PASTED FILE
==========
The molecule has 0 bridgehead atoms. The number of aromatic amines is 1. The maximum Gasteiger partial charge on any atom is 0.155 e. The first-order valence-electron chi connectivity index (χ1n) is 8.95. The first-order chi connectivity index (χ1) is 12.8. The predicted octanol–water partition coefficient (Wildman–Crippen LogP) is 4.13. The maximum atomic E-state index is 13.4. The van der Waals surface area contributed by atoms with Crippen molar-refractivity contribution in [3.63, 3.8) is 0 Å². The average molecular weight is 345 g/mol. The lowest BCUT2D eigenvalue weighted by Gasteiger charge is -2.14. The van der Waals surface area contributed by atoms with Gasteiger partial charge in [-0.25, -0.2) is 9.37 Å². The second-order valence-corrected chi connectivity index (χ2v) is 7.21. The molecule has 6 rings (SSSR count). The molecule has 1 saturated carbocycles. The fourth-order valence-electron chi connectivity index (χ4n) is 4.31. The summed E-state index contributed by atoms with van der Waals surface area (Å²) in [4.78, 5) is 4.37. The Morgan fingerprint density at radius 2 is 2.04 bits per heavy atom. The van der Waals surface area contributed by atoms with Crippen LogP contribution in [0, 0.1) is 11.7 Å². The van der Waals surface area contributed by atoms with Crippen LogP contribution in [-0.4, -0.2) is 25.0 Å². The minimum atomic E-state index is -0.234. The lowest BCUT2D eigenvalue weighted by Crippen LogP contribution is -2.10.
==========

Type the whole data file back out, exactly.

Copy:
The molecule has 0 bridgehead atoms. The number of aromatic amines is 1. The maximum Gasteiger partial charge on any atom is 0.155 e. The first-order valence-electron chi connectivity index (χ1n) is 8.95. The first-order chi connectivity index (χ1) is 12.8. The predicted octanol–water partition coefficient (Wildman–Crippen LogP) is 4.13. The maximum atomic E-state index is 13.4. The van der Waals surface area contributed by atoms with Crippen molar-refractivity contribution in [3.63, 3.8) is 0 Å². The average molecular weight is 345 g/mol. The lowest BCUT2D eigenvalue weighted by Gasteiger charge is -2.14. The van der Waals surface area contributed by atoms with Gasteiger partial charge in [-0.25, -0.2) is 9.37 Å². The second-order valence-corrected chi connectivity index (χ2v) is 7.21. The molecule has 6 rings (SSSR count). The molecule has 1 saturated carbocycles. The fourth-order valence-electron chi connectivity index (χ4n) is 4.31. The summed E-state index contributed by atoms with van der Waals surface area (Å²) in [4.78, 5) is 4.37. The Morgan fingerprint density at radius 2 is 2.04 bits per heavy atom. The van der Waals surface area contributed by atoms with Crippen LogP contribution in [0, 0.1) is 11.7 Å². The van der Waals surface area contributed by atoms with Crippen LogP contribution in [-0.4, -0.2) is 25.0 Å². The minimum atomic E-state index is -0.234. The lowest BCUT2D eigenvalue weighted by Crippen LogP contribution is -2.10.